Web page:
Over the lifetime of a venture (which could last years), pirate ships tended to do well. One report in the late 16th century estimated that the average pirate venture yielded between $150,000 and $300,000 in booty ($10 million to $20 million in today’s dollars). Captain Henry Morgan once returned to port with 500,000 pieces of eight, which would be worth about $50 million today. This understates the total haul as the ship was also filled with stolen cargo like wheat and barrels of booze.
In this sense 17th century piracy was a fantastically profitable business. Huge pools of revenue with no upfront costs and basically no expenses. Buccaneering, as a business model, compares favorably to basically any other business in history, illicit or not. It’s a far better business than drug dealing (where you have to pay for your supplies) and a better business than the Crusades (huge upfront costs + proceeds went mostly to the Church). It’s certainly more profitable than Google’s search business or Coca Cola’s soft drink brands.
How much did these pirates make?
Since they had no boss, pirates operated on a “no prey, no pay” policy. They had no salary and were guaranteed nothing. One of the Pirate Laws, though, explicitly states that no venture will disband until each crewmate's share exceeds $1,000 pounds (~$60,000 in today’s money). Considering that most fleets were under 250 members and loot was split almost perfectly evenly a pirate could easily come away with the modern-day equivalent of a six-figure payday at the end of a venture, seven-figures on a good venture. This loot would come in the form of gold and precious metals.
On the low end, a venture by Captain Henry Morgan once yielded an average of about $20,000 per head in modern dollars, which is not much to show for a few years work. On the high end, The Cabo once paid out 4,000 british pounds ($760,000) to each crewmate in addition to 42 diamonds each. That means each pirate easily scored over $1 million.
How did the pay of pirates compare to NFL athletes?
NFL players can help us better understand the economics of a pirate career because the two careers actually have a lot in common, putting aside the fact that pirates are murderous criminals and NFL players are, with a few notable exceptions, not. The overlaps:
Both careers are short. The average NFL player has a 3.3 year professional career according to Statista. Those figures aren’t available for pirates, but would probably be pretty similar. Pirates lived a nasty life filled with violence and disease, and few lasted more than a few years.
Significant skew in earnings: While 34 NFL players make upwards of $20 million per year, median pay is $860,000. Pirate pay distribution was similar: Black Bart was like Tom Brady, pirating for decades, looting 400 ships, and amassing what would today probably be a >$100 million fortune. Most pirates lasted a few years and walked away with far less.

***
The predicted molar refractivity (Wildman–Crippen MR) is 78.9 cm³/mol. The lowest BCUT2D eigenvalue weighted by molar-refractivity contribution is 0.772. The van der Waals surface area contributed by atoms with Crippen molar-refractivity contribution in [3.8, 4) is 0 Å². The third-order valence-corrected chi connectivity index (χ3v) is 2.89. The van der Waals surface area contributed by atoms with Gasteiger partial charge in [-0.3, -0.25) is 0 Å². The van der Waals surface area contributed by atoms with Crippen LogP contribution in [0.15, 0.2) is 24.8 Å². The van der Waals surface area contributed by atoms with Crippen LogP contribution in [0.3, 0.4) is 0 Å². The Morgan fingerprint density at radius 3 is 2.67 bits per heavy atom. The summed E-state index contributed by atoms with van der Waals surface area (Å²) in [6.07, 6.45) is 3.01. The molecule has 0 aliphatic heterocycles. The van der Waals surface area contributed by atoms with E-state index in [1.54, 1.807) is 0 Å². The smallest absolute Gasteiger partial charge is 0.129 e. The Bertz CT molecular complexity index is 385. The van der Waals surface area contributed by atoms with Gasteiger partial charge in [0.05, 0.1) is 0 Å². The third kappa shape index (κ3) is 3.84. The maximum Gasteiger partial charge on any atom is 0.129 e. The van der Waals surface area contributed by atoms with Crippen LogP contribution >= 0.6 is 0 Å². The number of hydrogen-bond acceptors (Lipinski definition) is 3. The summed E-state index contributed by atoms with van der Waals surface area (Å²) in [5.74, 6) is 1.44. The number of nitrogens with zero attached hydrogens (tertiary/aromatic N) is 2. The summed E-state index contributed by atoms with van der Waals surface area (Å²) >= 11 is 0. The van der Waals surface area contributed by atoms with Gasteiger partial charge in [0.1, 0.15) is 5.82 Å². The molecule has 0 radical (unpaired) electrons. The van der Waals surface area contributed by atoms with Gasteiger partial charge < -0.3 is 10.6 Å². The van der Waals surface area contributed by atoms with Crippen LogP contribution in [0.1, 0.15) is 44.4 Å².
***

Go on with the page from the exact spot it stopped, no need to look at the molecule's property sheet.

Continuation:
Small labor pool: There are just under 1,700 NFL players active right now. Similarly, there were about 5,000 pirates active during the golden age, according to the Royal Musuem in Greenwich. The NFL limits its labor pool based on skill, while the labor pool of pirate’s was limited by self-selection: not many people were crazy or desperate enough to live that life, even for the payoff.
Dangerous jobs: The NFL is one of the most dangerous jobs around, especially as more information on the long-term effects of head injuries comes out. Still, the pirate’s life was way more dangerous. The aforementioned fortune seized by Captain de Graaf involved the death of 20% of his crew in battle - in a single day!
All in all, from a compensation perspective, the job of a pirate is pretty comparable to an NFL athlete.
How do employees profit shares look across different businesses?
A pirate ship is owned by the pirates. NFL teams, on the other hand, are not owned by players. JoinColossus reports that the Dallas Cowboys reported $425 million in profit last year, while the players on the team received about $180 million. This means that the owner makes over twice as much as all of the players combined. Put another way, if the Dallas Cowboys operated like a pirate ship then players (and other employees) would triple their income. The Federal Reserve tracks this figure in national aggregate - it’s called the Labor Share of Income. It measures how much of the national income is collected by laborers (as compared to corporates and other non-individuals):
Over the last 75 years the labor share of income - the amount people are making - has trended down. Why is that? Let’s return to our two examples, the NFL and Pirates. The labor share of income in the NFL is about 33% (higher when you layer in non-player payrolls, but that data isn’t reported). Pirates labor share of income is 100%. The difference has to do with the industry structure in each case. For professional sports, there are actually laws that give owners significant leverage over players. For example, it’s illegal to create a professional baseball league competing with the MLB (which gives owners significant negotiating leverage over employees because there’s no other job in town). And many stadiums are owned by teams but heavily subsidized by cities (almost always a waste of taxpayer dollars). Since cities are unlikely to sponsor multiple stadiums, this creates a quasi-monoploy status for many sports teams. Pirates, on the other hand, operate outside any law. They can quit anytime, they can mutiny and kill the captain if they don’t like him, they can. Without basic institutions like property rights and the ability to enforce contracts, non-labor income isn’t really possible. Private Equity investors can’t buy stock in Blackbeard’s ships, and even if they could it’s hard to imagine Blackbeard honoring his contractual obligations and shipping his loot to a bunch of bros in Patagonia vests. Pirating and football operate under different market forces, industry structure, legal superstructures, and social institutions. The labor share of income is a downstream result of those conditions.
As a parting thought - we often view these deep economic forces as fixed, like the laws of nature like gravity. But the above chart shows that US labor share of income has been declining for decades. Under a different set of conditions (laws, governance, social structure), that trend could reverse. A lot of economic realities we think are fixed are actually malleable. This is one of the fun things about businesses: we don’t have to sit back, conform, and listen to the laws of nature the way we do in engineering or biology. In business, we create the natural laws.